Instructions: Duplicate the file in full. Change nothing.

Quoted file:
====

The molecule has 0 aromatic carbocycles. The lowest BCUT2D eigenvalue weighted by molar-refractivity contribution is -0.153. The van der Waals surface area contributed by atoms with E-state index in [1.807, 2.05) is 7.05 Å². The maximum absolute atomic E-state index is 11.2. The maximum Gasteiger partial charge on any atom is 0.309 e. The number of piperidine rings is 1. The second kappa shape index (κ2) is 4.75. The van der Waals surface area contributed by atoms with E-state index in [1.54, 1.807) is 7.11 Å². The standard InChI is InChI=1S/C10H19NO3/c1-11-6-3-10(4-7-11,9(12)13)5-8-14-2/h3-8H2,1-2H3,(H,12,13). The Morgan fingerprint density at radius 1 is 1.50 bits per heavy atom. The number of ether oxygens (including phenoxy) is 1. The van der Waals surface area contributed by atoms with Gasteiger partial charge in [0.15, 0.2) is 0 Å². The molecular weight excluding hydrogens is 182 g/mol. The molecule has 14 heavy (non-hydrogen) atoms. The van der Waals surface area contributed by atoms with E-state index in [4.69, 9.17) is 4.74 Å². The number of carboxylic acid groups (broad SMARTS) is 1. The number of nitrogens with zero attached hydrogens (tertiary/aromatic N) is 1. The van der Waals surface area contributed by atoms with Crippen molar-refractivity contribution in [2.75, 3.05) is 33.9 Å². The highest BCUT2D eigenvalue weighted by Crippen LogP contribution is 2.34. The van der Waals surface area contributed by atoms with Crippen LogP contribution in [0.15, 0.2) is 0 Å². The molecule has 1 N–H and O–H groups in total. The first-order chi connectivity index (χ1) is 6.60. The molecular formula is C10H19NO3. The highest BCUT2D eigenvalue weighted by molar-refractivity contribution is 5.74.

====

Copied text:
The molecule has 0 aromatic carbocycles. The lowest BCUT2D eigenvalue weighted by molar-refractivity contribution is -0.153. The van der Waals surface area contributed by atoms with E-state index in [1.807, 2.05) is 7.05 Å². The maximum absolute atomic E-state index is 11.2. The maximum Gasteiger partial charge on any atom is 0.309 e. The number of piperidine rings is 1. The second kappa shape index (κ2) is 4.75. The van der Waals surface area contributed by atoms with E-state index in [1.54, 1.807) is 7.11 Å². The standard InChI is InChI=1S/C10H19NO3/c1-11-6-3-10(4-7-11,9(12)13)5-8-14-2/h3-8H2,1-2H3,(H,12,13). The Morgan fingerprint density at radius 1 is 1.50 bits per heavy atom. The number of ether oxygens (including phenoxy) is 1. The van der Waals surface area contributed by atoms with Gasteiger partial charge in [0.15, 0.2) is 0 Å². The molecular weight excluding hydrogens is 182 g/mol. The molecule has 14 heavy (non-hydrogen) atoms. The van der Waals surface area contributed by atoms with E-state index in [4.69, 9.17) is 4.74 Å². The number of carboxylic acid groups (broad SMARTS) is 1. The number of nitrogens with zero attached hydrogens (tertiary/aromatic N) is 1. The van der Waals surface area contributed by atoms with Crippen molar-refractivity contribution in [2.75, 3.05) is 33.9 Å². The highest BCUT2D eigenvalue weighted by Crippen LogP contribution is 2.34. The van der Waals surface area contributed by atoms with Crippen LogP contribution in [0.15, 0.2) is 0 Å². The molecule has 1 N–H and O–H groups in total. The first-order chi connectivity index (χ1) is 6.60. The molecular formula is C10H19NO3. The highest BCUT2D eigenvalue weighted by molar-refractivity contribution is 5.74.